Finally, the GAO report shows how waiver authority can be used to make sweeping changes outside of normal democratic processes.  The GAO found changes being made without public input, even though HHS had a detailed policy that required opportunities for input at the state and federal levels before granting waivers.

This is significant since under the superwaiver, there could be even fewer opportunities for public input than under the current HHS policy for health-care waivers.  The superwaiver provision approved by the House includes no general requirement that states or the Executive Branch obtain public input on waivers.[13]  States and the federal government would not be required to provide notice of superwaiver applications and would not be required to seek or consider public comments on superwaiver applications.  Cabinet secretaries could waive statutory provisions applicable to more than a dozen federal programs without following even the minimum public input standards that currently apply to section 1115 waivers.  The scope of the federal requirements and standards that could be swept away by the superwaiver — through closed-door discussions without public input and outside of normal Congressional processes — is unprecedented.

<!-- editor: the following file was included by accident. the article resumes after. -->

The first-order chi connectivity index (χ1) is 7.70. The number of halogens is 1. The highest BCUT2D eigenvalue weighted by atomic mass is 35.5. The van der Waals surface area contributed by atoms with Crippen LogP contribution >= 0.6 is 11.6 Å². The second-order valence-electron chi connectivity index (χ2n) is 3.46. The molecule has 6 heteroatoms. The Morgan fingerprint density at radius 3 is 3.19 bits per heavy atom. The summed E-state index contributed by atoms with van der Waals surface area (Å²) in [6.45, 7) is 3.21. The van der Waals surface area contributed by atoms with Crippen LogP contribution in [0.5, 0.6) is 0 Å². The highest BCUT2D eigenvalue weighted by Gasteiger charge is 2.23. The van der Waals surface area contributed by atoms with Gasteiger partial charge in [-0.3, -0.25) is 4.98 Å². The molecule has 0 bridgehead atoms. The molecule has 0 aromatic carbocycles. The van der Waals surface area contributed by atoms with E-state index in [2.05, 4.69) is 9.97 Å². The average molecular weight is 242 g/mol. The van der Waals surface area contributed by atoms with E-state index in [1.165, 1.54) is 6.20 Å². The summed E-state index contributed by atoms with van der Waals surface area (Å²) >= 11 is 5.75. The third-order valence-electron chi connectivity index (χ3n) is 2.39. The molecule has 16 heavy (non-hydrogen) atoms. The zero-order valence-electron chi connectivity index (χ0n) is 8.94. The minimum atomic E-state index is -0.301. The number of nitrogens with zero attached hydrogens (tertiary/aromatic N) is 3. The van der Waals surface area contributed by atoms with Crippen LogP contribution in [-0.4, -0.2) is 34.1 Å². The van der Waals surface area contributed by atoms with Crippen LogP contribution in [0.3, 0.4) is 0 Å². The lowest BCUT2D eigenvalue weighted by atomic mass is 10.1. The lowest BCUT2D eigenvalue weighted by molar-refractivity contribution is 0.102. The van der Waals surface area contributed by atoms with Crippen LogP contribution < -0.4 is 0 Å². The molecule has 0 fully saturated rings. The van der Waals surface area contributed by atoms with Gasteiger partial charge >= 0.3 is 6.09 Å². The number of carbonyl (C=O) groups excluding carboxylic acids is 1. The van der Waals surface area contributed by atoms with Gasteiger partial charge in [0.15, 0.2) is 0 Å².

Public involvement would be further hindered by the expedited timeline for waiver consideration that the House superwaiver provision would establish, as well as by the absence of any requirement to consult with Congress.  If a state’s superwaiver application were not denied within 90 days, a state could proceed with the waivers in the application without explicit federal approval.[14]  The short timeline could result in cursory reviews of waiver applications and significant limits on opportunities for public input.  In addition, no consultation with Congress on waiver applications would be required.  Despite the sweeping cross-program nature of superwaivers, Congress’ role would be limited to receiving reports from cabinet secretaries on waivers after the waivers had been approved.

 

Conclusion